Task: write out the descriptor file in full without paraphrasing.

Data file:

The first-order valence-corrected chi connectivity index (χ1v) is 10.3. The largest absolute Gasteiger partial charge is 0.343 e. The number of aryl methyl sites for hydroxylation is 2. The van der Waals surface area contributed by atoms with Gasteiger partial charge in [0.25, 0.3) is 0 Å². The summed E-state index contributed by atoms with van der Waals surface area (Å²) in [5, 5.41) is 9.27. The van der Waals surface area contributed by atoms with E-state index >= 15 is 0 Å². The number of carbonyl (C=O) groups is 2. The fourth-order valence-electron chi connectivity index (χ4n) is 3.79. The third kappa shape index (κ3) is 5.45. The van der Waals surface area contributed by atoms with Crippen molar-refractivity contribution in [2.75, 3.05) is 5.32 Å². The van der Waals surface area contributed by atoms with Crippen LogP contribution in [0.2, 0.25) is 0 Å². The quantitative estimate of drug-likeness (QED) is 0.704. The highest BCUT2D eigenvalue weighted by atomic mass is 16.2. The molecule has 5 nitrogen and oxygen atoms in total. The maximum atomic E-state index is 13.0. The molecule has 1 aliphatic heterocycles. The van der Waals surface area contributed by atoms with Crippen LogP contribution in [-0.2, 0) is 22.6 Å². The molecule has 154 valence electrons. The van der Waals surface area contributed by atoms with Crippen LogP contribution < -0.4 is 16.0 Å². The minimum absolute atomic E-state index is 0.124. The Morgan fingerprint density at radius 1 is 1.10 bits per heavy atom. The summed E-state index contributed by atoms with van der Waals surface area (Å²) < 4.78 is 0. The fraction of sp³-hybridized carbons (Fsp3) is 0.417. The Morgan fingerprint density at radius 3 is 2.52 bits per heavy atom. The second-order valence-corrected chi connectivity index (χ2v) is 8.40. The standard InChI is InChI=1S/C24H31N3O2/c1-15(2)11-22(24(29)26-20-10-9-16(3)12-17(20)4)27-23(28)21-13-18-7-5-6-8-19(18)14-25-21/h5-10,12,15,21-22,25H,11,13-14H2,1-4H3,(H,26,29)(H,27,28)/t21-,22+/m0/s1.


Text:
The first-order valence-corrected chi connectivity index (χ1v) is 10.3. The largest absolute Gasteiger partial charge is 0.343 e. The number of aryl methyl sites for hydroxylation is 2. The van der Waals surface area contributed by atoms with Gasteiger partial charge in [0.25, 0.3) is 0 Å². The summed E-state index contributed by atoms with van der Waals surface area (Å²) in [5, 5.41) is 9.27. The van der Waals surface area contributed by atoms with E-state index >= 15 is 0 Å². The number of carbonyl (C=O) groups is 2. The fourth-order valence-electron chi connectivity index (χ4n) is 3.79. The third kappa shape index (κ3) is 5.45. The van der Waals surface area contributed by atoms with Crippen molar-refractivity contribution in [2.75, 3.05) is 5.32 Å². The van der Waals surface area contributed by atoms with Crippen LogP contribution in [0.2, 0.25) is 0 Å². The quantitative estimate of drug-likeness (QED) is 0.704. The highest BCUT2D eigenvalue weighted by atomic mass is 16.2. The molecule has 5 nitrogen and oxygen atoms in total. The maximum atomic E-state index is 13.0. The molecule has 1 aliphatic heterocycles. The van der Waals surface area contributed by atoms with Crippen LogP contribution in [-0.2, 0) is 22.6 Å². The molecule has 154 valence electrons. The van der Waals surface area contributed by atoms with Crippen LogP contribution < -0.4 is 16.0 Å². The minimum absolute atomic E-state index is 0.124. The Morgan fingerprint density at radius 1 is 1.10 bits per heavy atom. The summed E-state index contributed by atoms with van der Waals surface area (Å²) < 4.78 is 0. The fraction of sp³-hybridized carbons (Fsp3) is 0.417. The Morgan fingerprint density at radius 3 is 2.52 bits per heavy atom. The second-order valence-corrected chi connectivity index (χ2v) is 8.40. The standard InChI is InChI=1S/C24H31N3O2/c1-15(2)11-22(24(29)26-20-10-9-16(3)12-17(20)4)27-23(28)21-13-18-7-5-6-8-19(18)14-25-21/h5-10,12,15,21-22,25H,11,13-14H2,1-4H3,(H,26,29)(H,27,28)/t21-,22+/m0/s1.